Amino nitrogen content in grapes: the impact of crop limitation

As an essential element for grapevine development and yield, nitrogen is also involved in the winemaking process and largely affects wine composition. Grape must amino nitrogen deficiency affects the alcoholic fermentation kinetics and alters the development of wine aroma precursors. It is therefore essential to control and optimize nitrogen use efficiency by the plant to guarantee suitable grape nitrogen composition at harvest. Understanding the impact of environmental conditions and cultural practices on the plant nitrogen metabolism would allow us to better orientate our technical choices with the objective of quality and sustainability (less inputs, higher efficiency). This trial focuses on the impact of crop limitation – that is a common practice in European viticulture – on nitrogen distribution in the plant and particularly on grape nitrogen composition. A wide gradient of crop load was set up in a homogeneous plot of Chasselas (Vitis vinifera) in the experimental vineyard of Agroscope, Switzerland. Dry weight and nitrogen dynamics were monitored in the roots, trunk, canopy and grapes, during two consecutive years, using a 15N-labeling method. Grape amino nitrogen content was assessed in both years, at veraison and at harvest. The close relationship between fruits and roots in the maintenance of plant nitrogen balance was highlighted. Interestingly, grape nitrogen concentration remained unchanged regardless of crop load to the detriment of the growth and nitrogen content of the roots. Meanwhile, the size and the nitrogen concentration of the canopy were not affected. Leaf gas exchange rates were reduced in response to lower yield conditions, reducing carbon and nitrogen assimilation and increasing intrinsic water use efficiency. The must amino nitrogen profiles could be discriminated as a function of crop load. These findings demonstrate the impact of plant balance on grape nitrogen composition and contribute to the improvement of predictive models and sustainable cultural practices in perennial crops.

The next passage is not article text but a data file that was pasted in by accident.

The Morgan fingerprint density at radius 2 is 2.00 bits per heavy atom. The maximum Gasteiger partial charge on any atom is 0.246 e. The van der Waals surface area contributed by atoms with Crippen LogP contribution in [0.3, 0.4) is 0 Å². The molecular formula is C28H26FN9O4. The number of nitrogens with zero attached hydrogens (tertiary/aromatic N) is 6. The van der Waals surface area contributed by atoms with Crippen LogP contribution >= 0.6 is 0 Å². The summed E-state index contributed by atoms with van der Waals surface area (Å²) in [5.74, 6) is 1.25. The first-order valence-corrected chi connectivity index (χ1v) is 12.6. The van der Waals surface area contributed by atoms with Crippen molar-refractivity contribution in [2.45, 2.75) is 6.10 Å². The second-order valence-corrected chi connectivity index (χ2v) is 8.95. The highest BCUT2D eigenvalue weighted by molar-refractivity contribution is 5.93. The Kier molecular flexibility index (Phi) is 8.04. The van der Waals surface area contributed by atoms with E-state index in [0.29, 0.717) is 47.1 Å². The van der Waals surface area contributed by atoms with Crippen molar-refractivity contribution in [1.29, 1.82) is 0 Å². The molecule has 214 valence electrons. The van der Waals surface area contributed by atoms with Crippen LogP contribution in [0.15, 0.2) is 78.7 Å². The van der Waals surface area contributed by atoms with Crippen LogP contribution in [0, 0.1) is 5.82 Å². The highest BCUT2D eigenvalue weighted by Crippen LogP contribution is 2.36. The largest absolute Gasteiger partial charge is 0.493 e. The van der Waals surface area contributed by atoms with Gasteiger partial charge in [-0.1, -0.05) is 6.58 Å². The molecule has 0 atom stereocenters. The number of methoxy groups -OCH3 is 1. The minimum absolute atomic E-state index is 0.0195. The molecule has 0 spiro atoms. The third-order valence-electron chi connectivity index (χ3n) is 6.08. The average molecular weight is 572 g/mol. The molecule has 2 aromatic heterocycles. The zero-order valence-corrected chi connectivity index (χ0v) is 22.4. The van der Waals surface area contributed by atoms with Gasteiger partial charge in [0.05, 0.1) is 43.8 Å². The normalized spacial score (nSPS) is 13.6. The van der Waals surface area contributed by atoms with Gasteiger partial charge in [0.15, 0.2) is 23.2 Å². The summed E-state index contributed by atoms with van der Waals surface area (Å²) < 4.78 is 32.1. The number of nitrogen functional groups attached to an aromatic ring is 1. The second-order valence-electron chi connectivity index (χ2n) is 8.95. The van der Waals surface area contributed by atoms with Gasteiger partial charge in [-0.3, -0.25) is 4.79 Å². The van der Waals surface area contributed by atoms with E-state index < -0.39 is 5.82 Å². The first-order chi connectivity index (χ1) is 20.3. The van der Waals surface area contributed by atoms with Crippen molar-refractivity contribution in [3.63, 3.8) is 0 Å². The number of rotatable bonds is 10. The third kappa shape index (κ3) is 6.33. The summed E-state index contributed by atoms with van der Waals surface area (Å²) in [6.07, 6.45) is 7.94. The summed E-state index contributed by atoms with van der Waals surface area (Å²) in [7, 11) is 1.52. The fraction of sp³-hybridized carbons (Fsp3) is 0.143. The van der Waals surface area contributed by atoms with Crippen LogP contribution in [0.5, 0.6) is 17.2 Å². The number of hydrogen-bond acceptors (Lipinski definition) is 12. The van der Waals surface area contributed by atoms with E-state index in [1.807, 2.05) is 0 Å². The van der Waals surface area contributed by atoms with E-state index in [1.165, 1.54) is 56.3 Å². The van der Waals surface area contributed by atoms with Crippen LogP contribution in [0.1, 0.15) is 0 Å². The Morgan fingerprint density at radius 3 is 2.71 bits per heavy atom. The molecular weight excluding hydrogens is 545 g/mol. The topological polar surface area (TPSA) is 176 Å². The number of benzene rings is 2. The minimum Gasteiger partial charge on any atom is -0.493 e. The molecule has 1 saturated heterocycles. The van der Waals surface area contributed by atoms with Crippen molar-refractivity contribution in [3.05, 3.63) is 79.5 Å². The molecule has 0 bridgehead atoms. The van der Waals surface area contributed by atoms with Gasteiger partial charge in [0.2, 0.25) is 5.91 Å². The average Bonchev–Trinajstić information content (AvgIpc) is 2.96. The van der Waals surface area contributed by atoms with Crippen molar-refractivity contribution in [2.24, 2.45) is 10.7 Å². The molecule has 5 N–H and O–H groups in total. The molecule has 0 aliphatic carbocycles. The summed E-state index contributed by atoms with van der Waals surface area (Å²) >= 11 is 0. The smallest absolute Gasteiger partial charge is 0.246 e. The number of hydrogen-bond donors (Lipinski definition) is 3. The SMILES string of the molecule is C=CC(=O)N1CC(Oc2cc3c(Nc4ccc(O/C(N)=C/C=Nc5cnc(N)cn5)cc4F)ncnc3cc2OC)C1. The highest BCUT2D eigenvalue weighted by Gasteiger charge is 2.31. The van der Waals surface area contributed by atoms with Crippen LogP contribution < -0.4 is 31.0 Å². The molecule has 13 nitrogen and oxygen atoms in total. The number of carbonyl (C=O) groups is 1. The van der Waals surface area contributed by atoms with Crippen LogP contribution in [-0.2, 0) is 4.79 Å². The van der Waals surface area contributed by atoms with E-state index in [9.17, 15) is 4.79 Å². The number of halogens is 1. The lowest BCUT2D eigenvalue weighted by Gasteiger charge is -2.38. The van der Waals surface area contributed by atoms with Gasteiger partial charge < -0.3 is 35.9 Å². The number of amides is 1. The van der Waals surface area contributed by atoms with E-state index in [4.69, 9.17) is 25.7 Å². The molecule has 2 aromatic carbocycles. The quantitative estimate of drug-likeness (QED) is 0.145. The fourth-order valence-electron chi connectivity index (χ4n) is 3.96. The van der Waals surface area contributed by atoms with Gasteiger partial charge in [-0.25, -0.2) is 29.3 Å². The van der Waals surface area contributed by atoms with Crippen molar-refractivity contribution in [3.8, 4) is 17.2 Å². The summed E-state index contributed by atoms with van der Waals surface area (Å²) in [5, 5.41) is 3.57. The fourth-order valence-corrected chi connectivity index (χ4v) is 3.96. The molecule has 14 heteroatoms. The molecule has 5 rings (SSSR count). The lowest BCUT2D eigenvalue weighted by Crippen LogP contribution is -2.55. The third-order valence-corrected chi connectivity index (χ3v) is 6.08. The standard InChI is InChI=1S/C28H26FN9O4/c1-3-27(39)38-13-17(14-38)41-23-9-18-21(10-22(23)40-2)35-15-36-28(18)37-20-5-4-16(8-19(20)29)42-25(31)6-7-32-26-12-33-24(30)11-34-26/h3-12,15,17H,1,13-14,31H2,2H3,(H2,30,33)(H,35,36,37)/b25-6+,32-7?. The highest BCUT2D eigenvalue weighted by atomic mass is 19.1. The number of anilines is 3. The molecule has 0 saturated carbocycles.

Authors: Thibaut Verdenal1, Ágnes Dienes-Nagy1, Vivian Zufferey1, Jean-Laurent Spring1, Jorge E. Spangenberg2, Olivier Viret3and Cornelis van Leeuwen4

1Agroscope Institute, Pully, Switzerland
2Institute of Earth Surface Dynamics, University of Lausanne, Lausanne, Switzerland
3Direction générale de l’agriculture, de la viticulture et des affaires vétérinaires, Morges, Switzerland
4EGFV, Univ. Bordeaux, Bordeaux Sciences Agro, INRAE, ISVV, Villenave d’Ornon, France


Keywords: crop thinning, nitrogen use efficiency, yeast assimilable nitrogen, amino acids, partitioning, reserve mobilization

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